Whether for film, music or any of the communications professions, the resume is a crucial piece of info that a prospective employer will use as a serious gauge of talent.
Most entertainment industry employers take little to no time to sit and read a resume. Therefore, you should use very descriptive words that explain broad areas of expertise while targeting the exact qualifications you have, based on the job you are applying for. Some of the more descriptive experiences you can save for the interview if asked. The point is to get someone interested enough in you so that they take it to the next step. Always remember the ultimate goal of the resume is to get the interview...not to land a job.
Check Spelling. The cardinal sin on resumes is misspelled words. Whatever you do, do not misspell the company name or the person whom you are directing the resume to. Triple-check this. If you can't get the spelling right, expect your resume to visit the circular file! Of course, it also reflects un-professionalism. No company wants this.
One Page Only. No matter how much information you've put down on your draft, you must chisel away at the content in order to make it one page. Look at your sentences very closely to see if you can replace long phrases with single words. Whatever it takes to narrow it down.
Do Not Use Slang. Always use proper written English. Even if you are applying for a very up and coming, cutting edge company, resist the temptation to 'talk' to them on paper. You will be seen as a professional not only by your writing sample, but also by your decision not to "go street."
Exhaust Your Possibilities. Often we take things for granted that we know. When writing a rough draft, before you commit to anything, make sure you write down everything you possibly can think of such as relevant experience you have achieved in life or you've done at another non-related field position. You may have very important skills that will translate well to the position you are seeking. For example, you may be a great scuba diver but are looking to work as an audio recording engineer for an on-location film crew. It very well may be that a scene in the future will involve ocean or water work and you may be the exact match for that need.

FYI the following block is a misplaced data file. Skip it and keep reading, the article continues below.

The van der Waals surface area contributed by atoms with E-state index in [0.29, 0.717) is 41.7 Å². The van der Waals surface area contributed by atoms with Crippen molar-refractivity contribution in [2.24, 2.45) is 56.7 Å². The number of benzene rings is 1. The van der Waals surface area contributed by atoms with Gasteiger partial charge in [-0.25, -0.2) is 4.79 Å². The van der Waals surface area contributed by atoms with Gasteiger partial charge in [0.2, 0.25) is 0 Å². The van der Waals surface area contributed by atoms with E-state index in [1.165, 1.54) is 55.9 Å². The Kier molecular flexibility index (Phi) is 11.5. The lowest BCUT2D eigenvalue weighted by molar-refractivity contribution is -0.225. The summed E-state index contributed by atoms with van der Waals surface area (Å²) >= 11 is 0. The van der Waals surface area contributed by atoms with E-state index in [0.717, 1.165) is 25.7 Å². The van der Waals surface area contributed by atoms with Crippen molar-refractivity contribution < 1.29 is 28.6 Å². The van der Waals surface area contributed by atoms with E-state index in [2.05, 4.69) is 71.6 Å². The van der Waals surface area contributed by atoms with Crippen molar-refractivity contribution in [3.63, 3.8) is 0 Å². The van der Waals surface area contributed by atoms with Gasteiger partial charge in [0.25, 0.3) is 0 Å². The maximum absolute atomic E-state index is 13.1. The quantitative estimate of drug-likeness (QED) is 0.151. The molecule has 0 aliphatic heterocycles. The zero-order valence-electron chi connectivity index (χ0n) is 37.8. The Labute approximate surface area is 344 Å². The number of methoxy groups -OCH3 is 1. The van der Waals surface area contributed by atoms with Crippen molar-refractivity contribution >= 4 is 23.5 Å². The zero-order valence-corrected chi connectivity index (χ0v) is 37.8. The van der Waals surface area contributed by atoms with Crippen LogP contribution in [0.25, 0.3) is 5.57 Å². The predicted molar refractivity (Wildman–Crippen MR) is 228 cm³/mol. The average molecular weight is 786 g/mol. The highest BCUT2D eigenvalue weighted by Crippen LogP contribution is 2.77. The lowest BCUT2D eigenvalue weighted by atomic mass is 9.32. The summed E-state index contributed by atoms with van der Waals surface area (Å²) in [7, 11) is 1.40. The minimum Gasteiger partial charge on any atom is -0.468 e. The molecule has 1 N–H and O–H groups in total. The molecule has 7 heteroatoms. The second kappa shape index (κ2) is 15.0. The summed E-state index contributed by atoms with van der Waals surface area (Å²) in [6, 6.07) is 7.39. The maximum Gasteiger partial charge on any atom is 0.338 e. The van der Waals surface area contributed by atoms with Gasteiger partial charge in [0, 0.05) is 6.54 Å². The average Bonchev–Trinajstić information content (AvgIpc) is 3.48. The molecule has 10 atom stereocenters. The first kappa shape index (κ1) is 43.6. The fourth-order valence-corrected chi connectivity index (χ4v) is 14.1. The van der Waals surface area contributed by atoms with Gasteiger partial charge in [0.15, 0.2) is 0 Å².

The Truth Shall Set You Free! Do not exaggerate. Remember knowing about something does not make you an expert. Many professionals spend a lifetime of years perfecting a craft. Savvy employers can see right through this. As a result they will assume your entire resume is invalid.
Reflect Your Experience. If you are just starting out or are a student, your resume should reflect that. Use your cover letter to explain your aspirations in order to win them over.
Define Sections. Topics such as Experience, Awards, Education, Skills, Software, and Interests are quite common. You must decide which ones and how many are appropriate. As your experience grows, you can adjust these one by one to improve on the information.
Always List Valid Credible Experience First! Although education is important, in the entertainment world, experience is king. If you currently are doing or have done the job you are seeking next, it will typically outweigh any formal education. An exception to this would be if you were applying for a corporate position or as an Educational Teacher with a State College. For these, your educational degree and schooling will be of extreme importance. For this situation, you would have to submit a Curriculum Vitae (In-Depth Resume) including all formal training. In addition, many of them will only accept degrees from specific educational accreditation committees. Therefore, examine your school or college before applying.
Always Have an Updated Resume Ready. You never know when you will find out about the perfect position. If it takes you days to locate your original resume, rewrite, and update, the job you are excited about may have already vanished. As well, it will be important to have multiple versions of your resume that feature different areas of your expertise.